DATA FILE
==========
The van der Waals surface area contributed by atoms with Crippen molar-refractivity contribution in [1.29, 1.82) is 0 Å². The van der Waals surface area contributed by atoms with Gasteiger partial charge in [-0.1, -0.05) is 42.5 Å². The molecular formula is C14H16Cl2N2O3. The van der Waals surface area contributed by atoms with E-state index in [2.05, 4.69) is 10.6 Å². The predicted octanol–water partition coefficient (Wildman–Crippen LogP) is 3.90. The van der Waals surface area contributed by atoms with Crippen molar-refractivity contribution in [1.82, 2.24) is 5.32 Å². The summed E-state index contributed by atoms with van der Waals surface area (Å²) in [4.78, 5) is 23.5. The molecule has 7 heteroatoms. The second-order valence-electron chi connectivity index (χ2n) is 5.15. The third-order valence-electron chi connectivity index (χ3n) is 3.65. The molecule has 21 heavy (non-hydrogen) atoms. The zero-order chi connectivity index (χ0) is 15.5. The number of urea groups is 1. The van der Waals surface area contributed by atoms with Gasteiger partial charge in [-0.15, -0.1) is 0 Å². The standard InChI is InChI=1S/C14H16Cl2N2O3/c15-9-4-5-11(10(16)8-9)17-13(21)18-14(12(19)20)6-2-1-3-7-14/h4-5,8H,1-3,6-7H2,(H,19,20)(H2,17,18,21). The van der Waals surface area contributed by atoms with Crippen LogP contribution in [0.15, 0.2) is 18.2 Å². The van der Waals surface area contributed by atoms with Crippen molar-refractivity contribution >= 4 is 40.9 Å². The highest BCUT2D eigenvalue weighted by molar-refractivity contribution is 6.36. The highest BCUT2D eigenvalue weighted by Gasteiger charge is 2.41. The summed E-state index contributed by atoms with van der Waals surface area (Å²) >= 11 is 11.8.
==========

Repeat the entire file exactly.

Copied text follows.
The van der Waals surface area contributed by atoms with Crippen molar-refractivity contribution in [1.29, 1.82) is 0 Å². The van der Waals surface area contributed by atoms with Gasteiger partial charge in [-0.1, -0.05) is 42.5 Å². The molecular formula is C14H16Cl2N2O3. The van der Waals surface area contributed by atoms with E-state index in [2.05, 4.69) is 10.6 Å². The predicted octanol–water partition coefficient (Wildman–Crippen LogP) is 3.90. The van der Waals surface area contributed by atoms with Crippen molar-refractivity contribution in [1.82, 2.24) is 5.32 Å². The summed E-state index contributed by atoms with van der Waals surface area (Å²) in [4.78, 5) is 23.5. The molecule has 7 heteroatoms. The second-order valence-electron chi connectivity index (χ2n) is 5.15. The third-order valence-electron chi connectivity index (χ3n) is 3.65. The molecule has 21 heavy (non-hydrogen) atoms. The zero-order chi connectivity index (χ0) is 15.5. The number of urea groups is 1. The van der Waals surface area contributed by atoms with Gasteiger partial charge in [-0.15, -0.1) is 0 Å². The standard InChI is InChI=1S/C14H16Cl2N2O3/c15-9-4-5-11(10(16)8-9)17-13(21)18-14(12(19)20)6-2-1-3-7-14/h4-5,8H,1-3,6-7H2,(H,19,20)(H2,17,18,21). The van der Waals surface area contributed by atoms with Crippen LogP contribution in [0.15, 0.2) is 18.2 Å². The van der Waals surface area contributed by atoms with Crippen molar-refractivity contribution >= 4 is 40.9 Å². The highest BCUT2D eigenvalue weighted by molar-refractivity contribution is 6.36. The highest BCUT2D eigenvalue weighted by Gasteiger charge is 2.41. The summed E-state index contributed by atoms with van der Waals surface area (Å²) >= 11 is 11.8.